First, hats off to Ultra David and James Chen for being the best commentators in the fighting game scene. If you’re not watching the Tuesday Newsday show every Tuesday night on Twitch, then you’re missing out on a duo that rivals the Stuff You Should Know podcasters, but with more focus on fighting games and a lot more cursing; earmuff the kids when David is going off on a rant.
Also, the new tech discovery is not a game breaker. I would hope I wouldn’t need remind you, dear reader, that these pitiful comics are in jest.
Let the post begin!
I’m a lover of fighting games. The fighting game genre is the most important genre. Growing up, playing smash bros 64 and melee with my friends wasn’t just a pastime, it was a dialogue; we spoke to each other with our play. We had the masochist: the player whose instincts acted like a dowsing rod for shitty characters, but could win with intuition tempered with loyalty. We had the scoundrel: the player that was always on the forefront of using tech that was in the stack of “should we ban this?” gameplay. The list could go on and on, but I’m willing to bet you have enough primary knowledge with your own crew to fill in the rest.
Melee is one of the most stubborn fighting games out there; it just won’t die. I wish I could say I stayed in the competitive scene, but distance has always been the bane of that game and the big name nearby, darkrain, went south. That, coupled with how disheartening brawl was, left a vacuum. I know project M is white hot right now, but my training buddies have all moved on and I don’t have any interest modding a broken game to resemble an existing game that I also own. None of my friends are either.
So, I’m the only one left still playing fighting games. Melee’s stubbornness must have rubbed off onto me because I refuse to stop playing fighting games even if they aren’t the fighting game I want to play.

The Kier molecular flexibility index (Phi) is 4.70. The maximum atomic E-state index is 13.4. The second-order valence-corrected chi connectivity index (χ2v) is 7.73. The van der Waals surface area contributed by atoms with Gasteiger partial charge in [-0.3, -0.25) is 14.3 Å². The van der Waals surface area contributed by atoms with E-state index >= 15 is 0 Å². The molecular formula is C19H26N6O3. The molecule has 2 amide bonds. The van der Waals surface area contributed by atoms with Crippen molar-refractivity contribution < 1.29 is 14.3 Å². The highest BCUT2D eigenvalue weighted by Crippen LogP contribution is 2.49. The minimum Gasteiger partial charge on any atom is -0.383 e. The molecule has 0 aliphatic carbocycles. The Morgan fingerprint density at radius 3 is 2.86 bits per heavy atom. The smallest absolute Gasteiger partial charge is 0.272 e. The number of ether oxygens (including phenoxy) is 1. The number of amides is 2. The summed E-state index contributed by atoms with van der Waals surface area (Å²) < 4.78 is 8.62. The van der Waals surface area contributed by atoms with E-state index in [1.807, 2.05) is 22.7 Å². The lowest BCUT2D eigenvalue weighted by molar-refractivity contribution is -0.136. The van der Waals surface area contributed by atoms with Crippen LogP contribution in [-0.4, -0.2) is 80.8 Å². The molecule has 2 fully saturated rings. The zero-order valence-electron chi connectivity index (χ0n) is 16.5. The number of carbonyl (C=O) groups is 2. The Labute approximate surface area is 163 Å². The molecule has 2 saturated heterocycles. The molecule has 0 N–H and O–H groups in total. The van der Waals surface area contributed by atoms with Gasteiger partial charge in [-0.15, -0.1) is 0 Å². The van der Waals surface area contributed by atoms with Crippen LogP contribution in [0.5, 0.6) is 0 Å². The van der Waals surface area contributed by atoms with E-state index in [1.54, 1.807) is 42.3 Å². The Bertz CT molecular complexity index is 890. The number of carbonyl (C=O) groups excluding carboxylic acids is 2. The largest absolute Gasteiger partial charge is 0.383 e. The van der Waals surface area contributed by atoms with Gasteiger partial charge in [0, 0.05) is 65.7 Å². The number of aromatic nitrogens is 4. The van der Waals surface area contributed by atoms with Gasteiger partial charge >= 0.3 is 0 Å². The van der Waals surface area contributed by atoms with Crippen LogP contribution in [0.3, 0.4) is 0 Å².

I think every gamer, maybe even everyone, is at least aware of Street Fighter. I’m not sure how it fits into the minds of most, but for me it’s been my fighting game fix since 2010. After watching the the first EVO featuring SF4 (vanilla) ending in a duel between the same opponents captured in, the now legendary, evo moment #37, I put down the pad and picked up the keyboard to play Street Fighter 4 on the PC. You heard me right, I started playing SF4 with a keyboard, which proved difficult because my favorite character was Zangief and doing a 720 with the arrow keys was quite the complex maneuver for my bratwurst like digits.
It has pleased me greatly that Capcom, unlike *cough* *cough* Nintendo, kept updating their game, supporting their fanbase, and had an ever growing and very active community. I wish my old smash buddies could have developed a similar passion for Street Fighter that we all had for melee. But the barrier of entry is thick and steep; there’s a whole new controller scheme to master, the roster consists of characters that didn’t star in every game from your youth, in-depth research to find out all the techniques that are going on without a visual cue, and so on. Even within the street fighter community there is dissension. With the upcoming Ultra release some players are already pitching tent in the camps of “yay” or “nay”.
Maybe not every game character (e.g. adding two shotos), discovery of a weird mechanic (e.g. proximity option selects), or real life player (e.g. E.G. Justin Wong) pleases everybody, but a fighting game’s job isn’t to be perfect for everybody; a fighting game’s job is to give people a set of rules, moves, and characters to allow every player to express themselves the way they want. Some will lose, maybe every time, but they’ll be damned if they didn’t say what they wanted to say before going down.